Wednesday, May 28, 2008

Insite ruling and a new way forward on drugs

The ruling on the future of Vancouver's safe injection site should change the way we talk about drugs and addiction.
It will certainly reveal that those who cling to the status quo - like federal Health Minister Tony Clement - place prejudice ahead of evidence and the law.
Justice Ian Pitfield was ruling on an injunction application aimed at preventing the federal government from closing Insite.
The injection site needs an exemption from drug possession laws to operate, so people can bring their drugs to he centre. Vancouver Coastal Health Authority would likely not continue funding if the site was operated illegally.
With barely one month to go before the current exemption expires, the government wouldn't say if it would renew it.
The critical aspect of the judgment rested on one main issue. Would shutting down Insite violate the users' charter rights to "life, liberty, and security of the person"? And if it did, was the violation of their rights justified by the greater good? Governments are allowed, under the charter, to strip individual rights with a good reason.
Answering those questions raised issues fundamental to the way we think about drugs and addiction.
First, Pitfield had to decide if Insite did protect individuals' charter right to safety and security. If not, then closing it would be fine.
Both sides presented evidence. The federal government's established that the scientific debate about whether harm reduction or abstinence-based approaches were most effective continues.
But the evidence and research showed that allowing people to inject in a clean, supervised site reduced death and illness, (as well as public disorder). It was health care to deal with the sickness of addiction; removing it would violate the clients' right to personal security, just as denying care to a lung cancer patient would.
The federal government also raised an important argument. People choosing to use drugs, its lawyers argued. The charter of rights doesn't provide any protection if people make bad choices.
Pitfield reviewed the medical evidence supplied by both sides.
And he found that Insite users weren't making a choice to inject drugs. Addiction is a disease.
"However unfortunate, damaging, inexplicable and personal the original choice may have been, the result is an illness called addiction," he found.
"While there is nothing to be said in favour of the injection of controlled substances that leads to addiction, there is much to be said against denying addicts health care services that will ameliorate the effects of their condition," Pitfield found. "Society does that for other substances such as alcohol and tobacco."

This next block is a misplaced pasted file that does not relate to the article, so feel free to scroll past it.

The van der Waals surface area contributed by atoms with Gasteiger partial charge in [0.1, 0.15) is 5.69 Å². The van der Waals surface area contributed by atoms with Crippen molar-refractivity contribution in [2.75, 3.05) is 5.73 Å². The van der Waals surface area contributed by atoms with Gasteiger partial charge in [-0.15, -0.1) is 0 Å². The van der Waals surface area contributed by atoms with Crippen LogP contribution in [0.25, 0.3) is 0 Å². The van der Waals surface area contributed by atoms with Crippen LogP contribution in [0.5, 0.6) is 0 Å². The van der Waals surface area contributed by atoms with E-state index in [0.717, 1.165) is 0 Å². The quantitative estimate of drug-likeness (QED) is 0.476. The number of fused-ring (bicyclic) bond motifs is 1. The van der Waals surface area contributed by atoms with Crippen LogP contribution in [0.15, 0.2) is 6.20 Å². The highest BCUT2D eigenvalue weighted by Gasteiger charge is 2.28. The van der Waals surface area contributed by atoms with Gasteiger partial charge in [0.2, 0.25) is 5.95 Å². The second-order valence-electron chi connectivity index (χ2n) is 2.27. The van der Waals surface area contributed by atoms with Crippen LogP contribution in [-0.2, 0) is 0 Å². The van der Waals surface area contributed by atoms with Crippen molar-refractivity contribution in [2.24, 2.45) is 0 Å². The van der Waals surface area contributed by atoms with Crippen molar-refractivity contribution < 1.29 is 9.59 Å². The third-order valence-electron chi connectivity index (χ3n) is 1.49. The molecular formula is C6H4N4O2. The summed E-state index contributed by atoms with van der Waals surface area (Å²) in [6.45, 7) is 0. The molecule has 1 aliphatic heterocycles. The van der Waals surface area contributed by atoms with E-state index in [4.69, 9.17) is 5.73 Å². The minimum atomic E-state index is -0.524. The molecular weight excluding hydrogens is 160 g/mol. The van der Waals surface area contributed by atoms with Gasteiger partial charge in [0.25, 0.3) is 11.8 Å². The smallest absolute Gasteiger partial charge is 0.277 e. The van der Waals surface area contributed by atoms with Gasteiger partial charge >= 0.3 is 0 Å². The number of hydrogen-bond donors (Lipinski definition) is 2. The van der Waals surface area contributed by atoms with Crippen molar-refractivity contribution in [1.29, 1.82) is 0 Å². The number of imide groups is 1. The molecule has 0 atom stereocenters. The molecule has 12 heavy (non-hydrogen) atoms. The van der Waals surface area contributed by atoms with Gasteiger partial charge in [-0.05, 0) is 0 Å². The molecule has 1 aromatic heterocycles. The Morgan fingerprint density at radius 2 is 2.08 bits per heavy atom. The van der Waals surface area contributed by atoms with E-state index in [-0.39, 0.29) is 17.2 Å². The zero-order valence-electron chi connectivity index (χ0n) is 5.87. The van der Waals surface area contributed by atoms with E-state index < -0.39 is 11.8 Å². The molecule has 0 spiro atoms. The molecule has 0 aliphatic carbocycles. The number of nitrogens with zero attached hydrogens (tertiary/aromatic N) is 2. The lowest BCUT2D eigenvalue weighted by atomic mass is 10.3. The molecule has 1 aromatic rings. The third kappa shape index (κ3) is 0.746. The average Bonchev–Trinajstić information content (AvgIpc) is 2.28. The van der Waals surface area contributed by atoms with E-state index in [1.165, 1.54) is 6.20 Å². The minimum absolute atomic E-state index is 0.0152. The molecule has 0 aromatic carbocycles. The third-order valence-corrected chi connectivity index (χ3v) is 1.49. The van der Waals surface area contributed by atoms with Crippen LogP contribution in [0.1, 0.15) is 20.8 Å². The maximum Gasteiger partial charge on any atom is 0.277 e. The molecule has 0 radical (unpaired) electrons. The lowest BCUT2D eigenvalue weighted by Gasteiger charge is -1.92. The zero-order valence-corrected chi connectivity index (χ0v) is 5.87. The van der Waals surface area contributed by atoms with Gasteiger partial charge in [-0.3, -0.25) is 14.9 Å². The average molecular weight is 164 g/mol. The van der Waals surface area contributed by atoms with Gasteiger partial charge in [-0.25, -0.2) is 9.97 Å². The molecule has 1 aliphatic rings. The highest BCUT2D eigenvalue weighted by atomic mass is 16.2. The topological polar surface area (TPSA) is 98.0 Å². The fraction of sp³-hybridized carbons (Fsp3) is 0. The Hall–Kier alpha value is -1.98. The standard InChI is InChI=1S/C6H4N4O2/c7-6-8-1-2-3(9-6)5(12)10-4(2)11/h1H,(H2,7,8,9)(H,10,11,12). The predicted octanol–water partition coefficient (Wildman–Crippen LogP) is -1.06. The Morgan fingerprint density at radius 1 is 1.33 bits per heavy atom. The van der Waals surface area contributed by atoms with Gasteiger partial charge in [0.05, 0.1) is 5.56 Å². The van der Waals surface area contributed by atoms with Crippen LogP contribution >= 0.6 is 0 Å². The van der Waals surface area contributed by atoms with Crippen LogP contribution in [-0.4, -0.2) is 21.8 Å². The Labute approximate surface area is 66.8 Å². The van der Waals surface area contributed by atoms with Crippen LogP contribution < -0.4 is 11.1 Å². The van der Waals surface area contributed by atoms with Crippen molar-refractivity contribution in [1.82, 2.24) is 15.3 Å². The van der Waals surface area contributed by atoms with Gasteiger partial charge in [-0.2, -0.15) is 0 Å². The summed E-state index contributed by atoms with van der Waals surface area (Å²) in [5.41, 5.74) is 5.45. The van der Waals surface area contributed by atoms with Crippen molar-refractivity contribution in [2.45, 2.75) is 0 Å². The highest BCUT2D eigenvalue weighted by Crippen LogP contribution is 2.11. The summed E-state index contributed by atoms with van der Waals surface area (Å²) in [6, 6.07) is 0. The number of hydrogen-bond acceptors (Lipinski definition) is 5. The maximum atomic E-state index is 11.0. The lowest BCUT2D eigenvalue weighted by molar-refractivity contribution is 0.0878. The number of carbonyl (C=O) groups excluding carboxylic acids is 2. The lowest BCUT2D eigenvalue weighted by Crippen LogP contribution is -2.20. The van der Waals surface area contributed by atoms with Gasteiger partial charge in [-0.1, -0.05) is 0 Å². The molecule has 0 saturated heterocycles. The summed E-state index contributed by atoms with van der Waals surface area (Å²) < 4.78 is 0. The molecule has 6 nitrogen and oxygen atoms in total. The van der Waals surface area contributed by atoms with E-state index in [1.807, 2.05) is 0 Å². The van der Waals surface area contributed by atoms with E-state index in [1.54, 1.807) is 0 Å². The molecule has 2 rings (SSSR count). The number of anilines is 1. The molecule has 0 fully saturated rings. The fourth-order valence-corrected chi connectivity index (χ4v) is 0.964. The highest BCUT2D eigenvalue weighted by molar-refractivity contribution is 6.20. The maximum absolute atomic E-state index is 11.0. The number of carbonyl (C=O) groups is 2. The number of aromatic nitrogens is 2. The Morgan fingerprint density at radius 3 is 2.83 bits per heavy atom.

The decision was based on the evidence.
But anyone who looked at the life of a hardcore injection drug user wouldn't see it as a choice. How many people want poverty, homelessness, a one-in-six chance of contracting HIV, almost certain hepatitis, dangerous sex work, abscesses, fear and a constant need to get more drugs?
That left one issue for the court. The government can remove individual rights for the greater good - if it can show a pressing reason.
The federal government argued that the allowing Insite a continued exemption would increase drug trafficking and might violate international treaties.
But it had little evidence. And drug laws, Pitfield ruled, could still prohibit possession while allowing specific exemptions for programs like Insite.
That's an important point. The government can still do as much as it wants to arrest dealers or users. It can ramp up prevention programs and add treatment centres. Insite is no barrier.
Pitfield's ruling doesn't say society should condone drug use. It does find addiction is an illness - a potentially deadly one - and proper health care can help people survive, while reducing the damage to the community.
It is a good starting point for rethinking the way we treat those suffering from that illness, and help stop others from stumbling into that terrible sickness.
Footnote: Clement said the Harper government still doesn't approve, though he did not explain why people should die for its prejudices. The facts, as the court found, support Insite, which is also supported by Premier Gordon Campbell and Health Minister George Abbott and is funded by the province. Vancouver's mayor and police force also back its continued operation.

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